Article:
August loved words, all kinds of words, and he could think of several to describe Lily's expression at that moment. Desolation was maybe too strong, but heartache certainly fit. Chagrin was there along with disappointment, but whether it was with Emma or herself was unclear. Annoyance flitted by, and finally acceptance, though not a happy acceptance. And what he felt in return was…recognition. Pity, but not the condescending, self-righteous, sanctimonious kind of pity. It was the best kind of pity, born of having been down that dark road and now being on the other side; being able to look back and think, 'you poor bastard.' It was sympathy and parity.
"Actually, that's why I came over here," he admitted. Again, with the skeptical brow. She should have been named Rose for the number of thorns she had. "It's true. I know how difficult it can be in this town with the heroes on one side, the villains on the other, the number of people caught in in the cross-fire, and you being somewhere between heroic and villainous, having abilities or characteristics that plant you in the 'magical' category, but not sure how to use them or if you'd be any help if you did. It's…bizarre. And confusing. And lonely at times."
There was the retraction of those thorns he'd been waiting for. Not by much, but she listened.
"And then there's the family situation," August continued. Now both her brows rose in surprise. He tilted his head toward where Gepetto stood talking with Doc and Jiminy. "It's not easy coming back into your parent's life as an adult. You've already gone through your formative years and become a whole, complete person without their help, but when you meet…they want their child back."
He sighed and looked away as soon as it seemed like his father would try to catch his eye and found Lily watching him. He nodded to her. "I'm guessing it's the same for you and your mother."
It was Lily's turn to look away. He gave her his best 'mysterious writer' smile. "I know, I'm unnervingly perceptive. It's part of my charm."
"Maybe humility is another trait you should work on," she observed.
He chuckled, shrugging. "Probably. I'll add it to the list."
They both finished their drinks when Granny announced last call. When he drained his mug and placed it on the Formica counter, he gave Lily a considering once-over, purely for show. His mind had been made up before he had even come to talk to her, but she deserved a chance to brace herself. Which she did automatically, those thorns poking back out.
"I was wondering if you knew there are other places besides Granny's to get a drink," he said. "The town actually does have a bar with stronger drinks, a pool table, loud music, and incredibly bad food. I can show you, if you want?"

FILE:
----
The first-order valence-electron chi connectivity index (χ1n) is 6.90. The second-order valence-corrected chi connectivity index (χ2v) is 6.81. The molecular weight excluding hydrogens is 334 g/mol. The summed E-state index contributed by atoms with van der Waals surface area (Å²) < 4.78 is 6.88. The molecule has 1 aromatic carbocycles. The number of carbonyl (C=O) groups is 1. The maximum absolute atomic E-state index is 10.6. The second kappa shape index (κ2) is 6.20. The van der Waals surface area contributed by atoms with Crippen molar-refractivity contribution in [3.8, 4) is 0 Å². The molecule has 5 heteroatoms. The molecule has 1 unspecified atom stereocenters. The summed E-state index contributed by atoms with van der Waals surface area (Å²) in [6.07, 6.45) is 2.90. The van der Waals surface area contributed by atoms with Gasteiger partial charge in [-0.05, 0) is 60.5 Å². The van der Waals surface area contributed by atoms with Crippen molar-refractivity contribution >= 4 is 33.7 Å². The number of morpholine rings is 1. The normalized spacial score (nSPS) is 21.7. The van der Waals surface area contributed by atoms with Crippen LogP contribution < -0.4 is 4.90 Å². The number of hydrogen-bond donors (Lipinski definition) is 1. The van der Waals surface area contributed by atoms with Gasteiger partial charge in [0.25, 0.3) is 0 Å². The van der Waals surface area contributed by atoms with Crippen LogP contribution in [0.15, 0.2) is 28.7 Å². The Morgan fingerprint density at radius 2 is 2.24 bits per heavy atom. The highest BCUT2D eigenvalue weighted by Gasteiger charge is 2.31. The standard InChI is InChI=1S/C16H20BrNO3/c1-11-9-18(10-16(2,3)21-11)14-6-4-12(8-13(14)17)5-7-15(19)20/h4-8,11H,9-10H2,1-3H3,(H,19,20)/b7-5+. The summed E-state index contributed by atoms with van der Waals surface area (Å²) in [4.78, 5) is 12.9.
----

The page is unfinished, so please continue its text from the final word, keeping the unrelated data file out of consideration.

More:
She smirked at him. "So, like a date?"
"No, not a date," he quickly corrected. "More like a support group. I would like to talk to someone who has their own problems with lying, stealing, and impulse-control who isn't likely to judge me," or stab him with a hook in a misplaced fit of jealousy, he mentally added. "And I think you could probably use a friend who isn't a central part of the Charming's circle. What do you say? You and me, Ruby and Victor, Tink and Jefferson—Tinkerbell and the Mad Hatter, if you were wondering—and Will Scarlett can all grab a drink at the Rabbit Hole sometime."
Lily's walls stayed up, and he could see that she was about to refuse, so before she could say a word, he made a second offer. "I also know for a fact that Storybrooke has a bowling alley, and teams are forming. Somebody's got to knock the dwarves down a peg. I hear they're the team to beat."
"Are you serious?" she asked, frowning.
"Yes," he assured her. "I've observed from others that friends are usually the people that can make or break our recovery from bad habits. We can help each other not make stupid choices, and the more people we have looking out for us, the better."
She waivered, but insisted, "I'm only staying for a week."
August nodded. "So maybe you don't join the bowling team, but what about the drink, as friends? Just while you're here, I mean."
Slowly, while the last of the crowd, including Gepetto, filtered out of the door and the waitresses gathered up the dirty plates and cups from the vacated tables, while Ruby counted out the cash in the till, and Granny barked orders in the kitchen, August watched while Lily mulled over his offer. He watched her think of all the reasons not to accept. He watched the refusal form in her mouth and braced himself to counter it.
The bells on the front door jingled, drawing their attention to Gepetto peaking his head back into the diner.
"Sorry, August," his Papa corrected. "Are you coming home, my boy?"
He sighed, but smiled back. "Yes, Papa. I'm coming. Let me just grab my jacket."
August gave Lily a last smile that was part embarrassment, part commiseration, as he grabbed his black leather jacket from the coat stand by the door. He was nearly out the door when he heard her call.
He turned back, half smiling. "Yep?"
Lily took a deep breath and nodded. "Okay. Just let me know when."
He felt his smile pull into a grin and he nodded back, almost a bow. "I'll be in touch."
He left the diner, closing the door behind him softly, before she had a chance to change her mind. The smile stayed with him all the way home. He had to admit, considering their mutual problems and issues, this was probably a bad idea, but the decision was made now. No going back.
Thank you so much for reading! Please post a review, even a short one, to let me know if you enjoyed it and what you think of August and Lily (Wooden Flower? Dark Wood?) as a potential ship or even just a friendship.